Remove a Fiduciary (Executor, Trustee, or Administrator)
A Fiduciary is a person charged with managing trust or estate assets. That person is expected to operate with honesty, integrity, and for the benefit of the beneficiaries. When the fiduciary mismanages the assets, it is time to start remove a fiduciary. When a trustee or executor has proven him or herself to be unqualified, it is also time to remove a fiduciary. There is a process to remove a fiduciary.
What are Some Reasons to Remove a Fiduciary?
As set forth in SCPA 711, the Court may remove an Executor or Administrator of an Estate or a Trustee of a Trust created under a Will under the following circumstances:
- Ineligible or Disqualified.Fiduciary was or now has become ineligible or disqualified to act under New York law.
- Unfit for Office.Fiduciary is unfit for the execution of office because of mismanagement of the assets or other misconduct.
- Disobedience. Fiduciary has refused or neglected to obey a Court Order.
- Liar. Fiduciary became a fiduciary by misleading or lying.
- Occurrence of Contingency. Fiduciary’s office was to cease upon a contingency that has happened. For example, if a Trust provides that an individual shall serve as a fiduciary until a child graduates from school, the Court will remove such individual from office when the child graduates.
- Failure to Notify Court of Change of Address. Fiduciary’s failure, without sufficient reason, to notify the Court of his or her change of address within 30 days of such change.
- Removal of Property from State. Fiduciary has moved trust or estate property outside of New York without prior Court approval.
- Irresponsibility. Fiduciary does not possess the degree of responsibility required because of substance abuse, dishonesty, improvidence, lack of understanding or is otherwise unfit for the execution of the office.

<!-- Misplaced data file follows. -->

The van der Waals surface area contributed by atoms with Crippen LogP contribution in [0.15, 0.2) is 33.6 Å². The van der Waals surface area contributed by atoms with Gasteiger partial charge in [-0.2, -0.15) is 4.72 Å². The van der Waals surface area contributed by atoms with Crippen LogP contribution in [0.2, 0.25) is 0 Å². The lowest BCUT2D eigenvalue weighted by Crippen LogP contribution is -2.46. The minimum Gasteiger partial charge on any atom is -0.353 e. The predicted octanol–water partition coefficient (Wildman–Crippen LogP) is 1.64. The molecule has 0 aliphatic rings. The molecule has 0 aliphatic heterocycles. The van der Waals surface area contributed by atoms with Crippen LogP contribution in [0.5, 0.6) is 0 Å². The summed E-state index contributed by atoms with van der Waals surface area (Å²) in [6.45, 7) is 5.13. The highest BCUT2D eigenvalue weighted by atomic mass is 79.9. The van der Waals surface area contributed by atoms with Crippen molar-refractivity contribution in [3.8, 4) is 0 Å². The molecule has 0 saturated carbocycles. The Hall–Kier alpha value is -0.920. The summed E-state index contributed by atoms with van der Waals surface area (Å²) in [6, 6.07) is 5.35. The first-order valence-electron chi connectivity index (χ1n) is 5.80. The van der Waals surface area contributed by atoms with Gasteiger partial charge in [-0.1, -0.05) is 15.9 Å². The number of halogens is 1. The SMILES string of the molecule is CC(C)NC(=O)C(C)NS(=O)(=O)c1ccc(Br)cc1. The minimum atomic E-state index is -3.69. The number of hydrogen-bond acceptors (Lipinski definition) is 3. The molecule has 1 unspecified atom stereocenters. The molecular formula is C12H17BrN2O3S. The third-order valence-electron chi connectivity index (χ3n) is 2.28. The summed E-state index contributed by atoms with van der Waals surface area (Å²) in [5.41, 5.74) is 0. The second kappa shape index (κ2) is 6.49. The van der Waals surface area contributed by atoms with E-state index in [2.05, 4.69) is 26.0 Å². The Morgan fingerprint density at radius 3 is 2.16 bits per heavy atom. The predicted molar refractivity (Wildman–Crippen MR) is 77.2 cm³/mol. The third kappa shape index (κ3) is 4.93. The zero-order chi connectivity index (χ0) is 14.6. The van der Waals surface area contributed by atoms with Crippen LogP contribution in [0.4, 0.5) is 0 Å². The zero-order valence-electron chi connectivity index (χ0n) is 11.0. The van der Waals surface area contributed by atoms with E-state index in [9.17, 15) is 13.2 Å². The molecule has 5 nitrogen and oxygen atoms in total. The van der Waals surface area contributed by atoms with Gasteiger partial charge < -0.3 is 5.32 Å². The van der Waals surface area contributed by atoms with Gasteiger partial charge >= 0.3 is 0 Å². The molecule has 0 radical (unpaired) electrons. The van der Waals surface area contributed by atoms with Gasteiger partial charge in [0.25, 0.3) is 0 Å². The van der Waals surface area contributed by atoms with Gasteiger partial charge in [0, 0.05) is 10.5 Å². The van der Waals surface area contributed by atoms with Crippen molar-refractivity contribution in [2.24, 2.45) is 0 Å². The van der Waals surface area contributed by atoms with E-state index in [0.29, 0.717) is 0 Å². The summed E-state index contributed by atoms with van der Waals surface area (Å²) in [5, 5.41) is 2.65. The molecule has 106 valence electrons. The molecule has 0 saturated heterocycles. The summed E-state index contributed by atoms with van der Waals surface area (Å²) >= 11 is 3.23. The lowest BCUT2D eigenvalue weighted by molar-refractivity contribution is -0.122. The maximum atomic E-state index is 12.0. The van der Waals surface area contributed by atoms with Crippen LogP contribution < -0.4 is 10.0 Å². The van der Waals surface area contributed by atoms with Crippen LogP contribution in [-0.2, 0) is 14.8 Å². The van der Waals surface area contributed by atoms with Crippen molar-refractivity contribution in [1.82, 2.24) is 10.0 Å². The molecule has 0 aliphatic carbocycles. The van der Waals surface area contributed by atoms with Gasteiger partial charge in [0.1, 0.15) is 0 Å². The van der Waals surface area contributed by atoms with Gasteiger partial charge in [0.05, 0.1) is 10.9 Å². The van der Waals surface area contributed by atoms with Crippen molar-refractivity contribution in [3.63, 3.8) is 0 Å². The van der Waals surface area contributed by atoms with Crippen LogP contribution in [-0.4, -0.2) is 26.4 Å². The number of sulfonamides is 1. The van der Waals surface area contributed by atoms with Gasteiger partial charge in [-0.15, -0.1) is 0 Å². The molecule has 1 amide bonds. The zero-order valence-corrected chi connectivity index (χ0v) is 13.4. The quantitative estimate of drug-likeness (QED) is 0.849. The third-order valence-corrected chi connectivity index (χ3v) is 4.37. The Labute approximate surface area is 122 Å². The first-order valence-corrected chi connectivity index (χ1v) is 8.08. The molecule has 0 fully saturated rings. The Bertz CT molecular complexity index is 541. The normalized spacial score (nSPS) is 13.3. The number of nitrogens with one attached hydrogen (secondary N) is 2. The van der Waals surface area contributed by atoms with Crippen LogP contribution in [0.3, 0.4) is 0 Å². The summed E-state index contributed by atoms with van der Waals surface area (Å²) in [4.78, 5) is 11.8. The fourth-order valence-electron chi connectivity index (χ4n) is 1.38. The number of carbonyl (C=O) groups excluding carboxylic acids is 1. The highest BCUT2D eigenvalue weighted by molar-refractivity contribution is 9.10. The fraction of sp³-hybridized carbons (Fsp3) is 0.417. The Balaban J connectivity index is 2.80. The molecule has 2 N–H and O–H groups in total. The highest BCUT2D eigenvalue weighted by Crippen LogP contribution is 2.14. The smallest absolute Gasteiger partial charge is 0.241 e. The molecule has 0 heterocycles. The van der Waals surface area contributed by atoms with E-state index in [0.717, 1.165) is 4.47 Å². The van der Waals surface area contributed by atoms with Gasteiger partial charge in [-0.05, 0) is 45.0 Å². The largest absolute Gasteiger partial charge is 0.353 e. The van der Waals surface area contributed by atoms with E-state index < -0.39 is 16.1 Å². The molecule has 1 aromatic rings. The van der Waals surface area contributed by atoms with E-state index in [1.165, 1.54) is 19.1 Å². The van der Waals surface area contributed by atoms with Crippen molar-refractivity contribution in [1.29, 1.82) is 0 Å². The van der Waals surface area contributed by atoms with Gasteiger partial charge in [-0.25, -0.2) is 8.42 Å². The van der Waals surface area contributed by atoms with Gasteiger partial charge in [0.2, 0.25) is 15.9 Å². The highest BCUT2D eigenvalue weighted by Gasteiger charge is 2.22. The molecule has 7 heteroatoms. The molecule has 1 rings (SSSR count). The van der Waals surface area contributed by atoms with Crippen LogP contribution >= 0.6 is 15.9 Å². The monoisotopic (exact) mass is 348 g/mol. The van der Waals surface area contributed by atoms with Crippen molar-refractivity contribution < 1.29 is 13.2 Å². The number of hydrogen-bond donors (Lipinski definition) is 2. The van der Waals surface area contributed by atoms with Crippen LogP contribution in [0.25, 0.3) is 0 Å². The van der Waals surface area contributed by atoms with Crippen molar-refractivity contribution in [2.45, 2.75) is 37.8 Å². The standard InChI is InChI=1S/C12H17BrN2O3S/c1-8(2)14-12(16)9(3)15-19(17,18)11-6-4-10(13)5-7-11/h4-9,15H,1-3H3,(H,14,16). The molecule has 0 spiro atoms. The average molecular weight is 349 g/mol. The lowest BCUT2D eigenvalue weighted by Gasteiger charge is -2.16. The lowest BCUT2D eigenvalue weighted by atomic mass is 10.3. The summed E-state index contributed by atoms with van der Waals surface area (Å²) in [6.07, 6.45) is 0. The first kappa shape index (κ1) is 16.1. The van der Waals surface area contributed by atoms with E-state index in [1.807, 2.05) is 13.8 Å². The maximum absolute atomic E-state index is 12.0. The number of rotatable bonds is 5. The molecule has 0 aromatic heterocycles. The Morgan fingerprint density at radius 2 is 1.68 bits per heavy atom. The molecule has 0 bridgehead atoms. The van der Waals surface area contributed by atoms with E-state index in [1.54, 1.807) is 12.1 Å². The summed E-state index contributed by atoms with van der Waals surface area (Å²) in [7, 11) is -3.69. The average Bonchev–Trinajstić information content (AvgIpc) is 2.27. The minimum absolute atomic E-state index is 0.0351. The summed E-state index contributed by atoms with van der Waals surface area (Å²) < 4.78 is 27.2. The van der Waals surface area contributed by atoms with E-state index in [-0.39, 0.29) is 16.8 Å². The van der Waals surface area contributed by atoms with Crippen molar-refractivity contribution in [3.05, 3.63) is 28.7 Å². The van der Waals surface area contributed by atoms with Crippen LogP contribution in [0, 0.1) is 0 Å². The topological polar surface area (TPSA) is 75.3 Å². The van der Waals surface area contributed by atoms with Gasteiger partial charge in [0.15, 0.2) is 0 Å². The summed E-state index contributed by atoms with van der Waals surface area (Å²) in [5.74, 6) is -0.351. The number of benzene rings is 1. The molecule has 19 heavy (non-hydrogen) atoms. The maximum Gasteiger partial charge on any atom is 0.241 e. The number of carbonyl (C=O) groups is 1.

- Failure to Account. Fiduciary fails to file an account within such time and in such manner as directed by the Court.
How do You Remove a Fiduciary?
To remove a fiduciary, you will need to file a petition with the Surrogate’s Court. The petition should set forth the facts and circumstances that you believe warrant the removal. It is not enough to state that there is hostility between the fiduciary and the beneficiary. You need to have an actual reason that falls into one of the categories set forth in SCPA 711 above. The Court has authority to determine whether to hear the petition. If your petition does not set forth the appropriate reasons or justification for removal, the Court may decline to entertain the matter. On the other hand, if the situation is dire enough, the Court may temporarily suspend the powers of the fiduciary until a hearing is held to determine the merits of the removal.
If you are removing a sole fiduciary, such that there is no other fiduciary in office, then along with your Petition for removal, you should also prepare a Petition for Letters of Administration d.b.n. By filing a Petition for Letters of Administration d.b.n., you are asking the Court to appoint another person as the successor fiduciary.
Whether you are seeking to remove a fiduciary or are the fiduciary who is being removed, you should contact an experienced estate litigation attorney to assist you in your endeavors.
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